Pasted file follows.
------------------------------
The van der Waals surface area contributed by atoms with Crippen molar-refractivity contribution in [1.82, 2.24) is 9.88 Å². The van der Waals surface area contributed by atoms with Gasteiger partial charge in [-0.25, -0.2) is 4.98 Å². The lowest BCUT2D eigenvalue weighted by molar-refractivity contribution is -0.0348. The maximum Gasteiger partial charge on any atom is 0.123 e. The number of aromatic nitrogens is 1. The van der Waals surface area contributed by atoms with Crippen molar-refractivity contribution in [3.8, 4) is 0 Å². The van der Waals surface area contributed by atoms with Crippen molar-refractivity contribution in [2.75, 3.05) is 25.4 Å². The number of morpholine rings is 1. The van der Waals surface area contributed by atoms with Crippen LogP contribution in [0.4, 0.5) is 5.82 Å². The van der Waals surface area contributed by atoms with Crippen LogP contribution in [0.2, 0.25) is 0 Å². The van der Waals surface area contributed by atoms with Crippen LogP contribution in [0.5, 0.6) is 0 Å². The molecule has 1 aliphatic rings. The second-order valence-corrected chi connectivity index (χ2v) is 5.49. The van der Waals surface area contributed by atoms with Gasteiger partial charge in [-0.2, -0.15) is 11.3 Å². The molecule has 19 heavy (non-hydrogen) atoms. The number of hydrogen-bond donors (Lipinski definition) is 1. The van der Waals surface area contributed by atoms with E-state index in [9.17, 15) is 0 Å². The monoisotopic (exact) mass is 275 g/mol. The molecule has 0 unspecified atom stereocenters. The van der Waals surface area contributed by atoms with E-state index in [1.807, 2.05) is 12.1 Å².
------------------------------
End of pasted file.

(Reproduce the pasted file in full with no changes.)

The van der Waals surface area contributed by atoms with Crippen molar-refractivity contribution in [1.82, 2.24) is 9.88 Å². The van der Waals surface area contributed by atoms with Gasteiger partial charge in [-0.25, -0.2) is 4.98 Å². The lowest BCUT2D eigenvalue weighted by molar-refractivity contribution is -0.0348. The maximum Gasteiger partial charge on any atom is 0.123 e. The number of aromatic nitrogens is 1. The van der Waals surface area contributed by atoms with Crippen molar-refractivity contribution in [3.8, 4) is 0 Å². The van der Waals surface area contributed by atoms with Crippen molar-refractivity contribution in [2.75, 3.05) is 25.4 Å². The number of morpholine rings is 1. The van der Waals surface area contributed by atoms with Crippen LogP contribution in [0.4, 0.5) is 5.82 Å². The van der Waals surface area contributed by atoms with Crippen LogP contribution in [0.2, 0.25) is 0 Å². The van der Waals surface area contributed by atoms with Crippen LogP contribution in [0.5, 0.6) is 0 Å². The molecule has 1 aliphatic rings. The second-order valence-corrected chi connectivity index (χ2v) is 5.49. The van der Waals surface area contributed by atoms with Gasteiger partial charge in [-0.2, -0.15) is 11.3 Å². The molecule has 19 heavy (non-hydrogen) atoms. The number of hydrogen-bond donors (Lipinski definition) is 1. The van der Waals surface area contributed by atoms with E-state index in [9.17, 15) is 0 Å². The monoisotopic (exact) mass is 275 g/mol. The molecule has 0 unspecified atom stereocenters. The van der Waals surface area contributed by atoms with E-state index in [1.807, 2.05) is 12.1 Å².